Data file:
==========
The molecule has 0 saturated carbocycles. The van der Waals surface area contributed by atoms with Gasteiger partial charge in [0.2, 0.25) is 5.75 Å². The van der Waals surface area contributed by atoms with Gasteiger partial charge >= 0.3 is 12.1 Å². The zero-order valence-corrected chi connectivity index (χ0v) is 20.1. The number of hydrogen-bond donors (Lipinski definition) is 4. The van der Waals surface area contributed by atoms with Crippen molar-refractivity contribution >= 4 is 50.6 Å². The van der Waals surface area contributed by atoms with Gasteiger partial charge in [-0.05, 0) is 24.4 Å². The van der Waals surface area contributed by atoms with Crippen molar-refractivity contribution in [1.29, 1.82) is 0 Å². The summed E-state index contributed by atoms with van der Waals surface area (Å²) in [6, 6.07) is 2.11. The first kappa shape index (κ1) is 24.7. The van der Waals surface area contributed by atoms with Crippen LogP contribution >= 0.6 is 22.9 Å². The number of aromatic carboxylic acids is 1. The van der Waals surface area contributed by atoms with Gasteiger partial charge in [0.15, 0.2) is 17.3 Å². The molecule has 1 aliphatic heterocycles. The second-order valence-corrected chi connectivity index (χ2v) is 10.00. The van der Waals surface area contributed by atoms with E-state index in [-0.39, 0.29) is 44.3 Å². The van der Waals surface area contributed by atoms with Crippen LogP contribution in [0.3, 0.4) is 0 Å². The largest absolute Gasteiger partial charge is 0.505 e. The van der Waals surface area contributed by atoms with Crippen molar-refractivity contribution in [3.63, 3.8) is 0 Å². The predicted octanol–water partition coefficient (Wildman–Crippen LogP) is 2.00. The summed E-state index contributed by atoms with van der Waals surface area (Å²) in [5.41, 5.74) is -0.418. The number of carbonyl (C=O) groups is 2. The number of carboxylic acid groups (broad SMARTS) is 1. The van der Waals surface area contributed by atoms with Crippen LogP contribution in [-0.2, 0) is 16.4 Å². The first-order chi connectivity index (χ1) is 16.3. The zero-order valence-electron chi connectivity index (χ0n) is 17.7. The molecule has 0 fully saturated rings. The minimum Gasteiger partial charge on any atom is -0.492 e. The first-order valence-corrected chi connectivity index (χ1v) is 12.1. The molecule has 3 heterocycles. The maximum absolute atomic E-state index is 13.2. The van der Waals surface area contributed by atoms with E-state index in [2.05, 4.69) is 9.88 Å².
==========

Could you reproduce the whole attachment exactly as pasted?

The molecule has 0 saturated carbocycles. The van der Waals surface area contributed by atoms with Gasteiger partial charge in [0.2, 0.25) is 5.75 Å². The van der Waals surface area contributed by atoms with Gasteiger partial charge >= 0.3 is 12.1 Å². The zero-order valence-corrected chi connectivity index (χ0v) is 20.1. The number of hydrogen-bond donors (Lipinski definition) is 4. The van der Waals surface area contributed by atoms with Crippen molar-refractivity contribution >= 4 is 50.6 Å². The van der Waals surface area contributed by atoms with Gasteiger partial charge in [-0.05, 0) is 24.4 Å². The van der Waals surface area contributed by atoms with Crippen molar-refractivity contribution in [1.29, 1.82) is 0 Å². The summed E-state index contributed by atoms with van der Waals surface area (Å²) in [6, 6.07) is 2.11. The first kappa shape index (κ1) is 24.7. The van der Waals surface area contributed by atoms with Crippen LogP contribution >= 0.6 is 22.9 Å². The number of aromatic carboxylic acids is 1. The van der Waals surface area contributed by atoms with Gasteiger partial charge in [0.15, 0.2) is 17.3 Å². The molecule has 1 aliphatic heterocycles. The second-order valence-corrected chi connectivity index (χ2v) is 10.00. The van der Waals surface area contributed by atoms with E-state index in [-0.39, 0.29) is 44.3 Å². The van der Waals surface area contributed by atoms with Crippen LogP contribution in [0.3, 0.4) is 0 Å². The largest absolute Gasteiger partial charge is 0.505 e. The van der Waals surface area contributed by atoms with Crippen molar-refractivity contribution in [3.63, 3.8) is 0 Å². The predicted octanol–water partition coefficient (Wildman–Crippen LogP) is 2.00. The summed E-state index contributed by atoms with van der Waals surface area (Å²) in [5.41, 5.74) is -0.418. The number of carbonyl (C=O) groups is 2. The number of carboxylic acid groups (broad SMARTS) is 1. The van der Waals surface area contributed by atoms with Crippen LogP contribution in [-0.2, 0) is 16.4 Å². The first-order chi connectivity index (χ1) is 16.3. The zero-order valence-electron chi connectivity index (χ0n) is 17.7. The molecule has 0 fully saturated rings. The minimum Gasteiger partial charge on any atom is -0.492 e. The first-order valence-corrected chi connectivity index (χ1v) is 12.1. The molecule has 3 heterocycles. The maximum absolute atomic E-state index is 13.2. The van der Waals surface area contributed by atoms with E-state index in [2.05, 4.69) is 9.88 Å².